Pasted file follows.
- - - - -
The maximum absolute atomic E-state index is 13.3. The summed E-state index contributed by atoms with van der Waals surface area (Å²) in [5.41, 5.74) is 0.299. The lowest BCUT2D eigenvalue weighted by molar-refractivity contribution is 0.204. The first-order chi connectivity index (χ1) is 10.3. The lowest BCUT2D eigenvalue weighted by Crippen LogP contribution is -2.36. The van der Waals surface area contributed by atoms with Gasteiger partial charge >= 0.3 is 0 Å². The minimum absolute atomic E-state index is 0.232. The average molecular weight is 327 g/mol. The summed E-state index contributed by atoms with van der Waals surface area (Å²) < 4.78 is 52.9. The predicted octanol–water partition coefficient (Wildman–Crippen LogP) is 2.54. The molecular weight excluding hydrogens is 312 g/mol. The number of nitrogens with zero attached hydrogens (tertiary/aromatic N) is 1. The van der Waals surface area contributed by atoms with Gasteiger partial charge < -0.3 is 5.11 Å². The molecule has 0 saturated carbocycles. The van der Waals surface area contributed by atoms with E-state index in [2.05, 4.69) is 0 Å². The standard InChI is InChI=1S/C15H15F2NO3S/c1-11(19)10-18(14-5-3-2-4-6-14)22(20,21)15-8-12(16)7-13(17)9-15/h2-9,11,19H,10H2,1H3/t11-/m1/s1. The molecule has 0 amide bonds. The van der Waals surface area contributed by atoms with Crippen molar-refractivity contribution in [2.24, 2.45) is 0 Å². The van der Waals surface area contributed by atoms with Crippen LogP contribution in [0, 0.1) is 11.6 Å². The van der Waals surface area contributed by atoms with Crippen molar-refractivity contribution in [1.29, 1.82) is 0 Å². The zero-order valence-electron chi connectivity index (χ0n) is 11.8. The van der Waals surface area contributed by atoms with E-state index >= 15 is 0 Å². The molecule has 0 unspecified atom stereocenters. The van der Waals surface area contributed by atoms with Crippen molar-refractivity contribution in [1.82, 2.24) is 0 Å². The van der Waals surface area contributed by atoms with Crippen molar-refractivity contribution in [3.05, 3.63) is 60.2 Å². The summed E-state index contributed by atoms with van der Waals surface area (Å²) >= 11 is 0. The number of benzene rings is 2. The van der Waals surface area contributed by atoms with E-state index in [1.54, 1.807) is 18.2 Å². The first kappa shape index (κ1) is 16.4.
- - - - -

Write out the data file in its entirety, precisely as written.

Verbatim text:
The maximum absolute atomic E-state index is 13.3. The summed E-state index contributed by atoms with van der Waals surface area (Å²) in [5.41, 5.74) is 0.299. The lowest BCUT2D eigenvalue weighted by molar-refractivity contribution is 0.204. The first-order chi connectivity index (χ1) is 10.3. The lowest BCUT2D eigenvalue weighted by Crippen LogP contribution is -2.36. The van der Waals surface area contributed by atoms with Gasteiger partial charge >= 0.3 is 0 Å². The minimum absolute atomic E-state index is 0.232. The average molecular weight is 327 g/mol. The summed E-state index contributed by atoms with van der Waals surface area (Å²) < 4.78 is 52.9. The predicted octanol–water partition coefficient (Wildman–Crippen LogP) is 2.54. The molecular weight excluding hydrogens is 312 g/mol. The number of nitrogens with zero attached hydrogens (tertiary/aromatic N) is 1. The van der Waals surface area contributed by atoms with Gasteiger partial charge < -0.3 is 5.11 Å². The molecule has 0 saturated carbocycles. The van der Waals surface area contributed by atoms with E-state index in [2.05, 4.69) is 0 Å². The standard InChI is InChI=1S/C15H15F2NO3S/c1-11(19)10-18(14-5-3-2-4-6-14)22(20,21)15-8-12(16)7-13(17)9-15/h2-9,11,19H,10H2,1H3/t11-/m1/s1. The molecule has 0 amide bonds. The van der Waals surface area contributed by atoms with Crippen molar-refractivity contribution in [2.24, 2.45) is 0 Å². The van der Waals surface area contributed by atoms with Crippen LogP contribution in [0, 0.1) is 11.6 Å². The van der Waals surface area contributed by atoms with Crippen molar-refractivity contribution in [1.29, 1.82) is 0 Å². The zero-order valence-electron chi connectivity index (χ0n) is 11.8. The van der Waals surface area contributed by atoms with E-state index >= 15 is 0 Å². The molecule has 0 unspecified atom stereocenters. The van der Waals surface area contributed by atoms with Crippen molar-refractivity contribution in [1.82, 2.24) is 0 Å². The van der Waals surface area contributed by atoms with Crippen molar-refractivity contribution in [3.05, 3.63) is 60.2 Å². The summed E-state index contributed by atoms with van der Waals surface area (Å²) >= 11 is 0. The number of benzene rings is 2. The van der Waals surface area contributed by atoms with E-state index in [1.54, 1.807) is 18.2 Å². The first kappa shape index (κ1) is 16.4.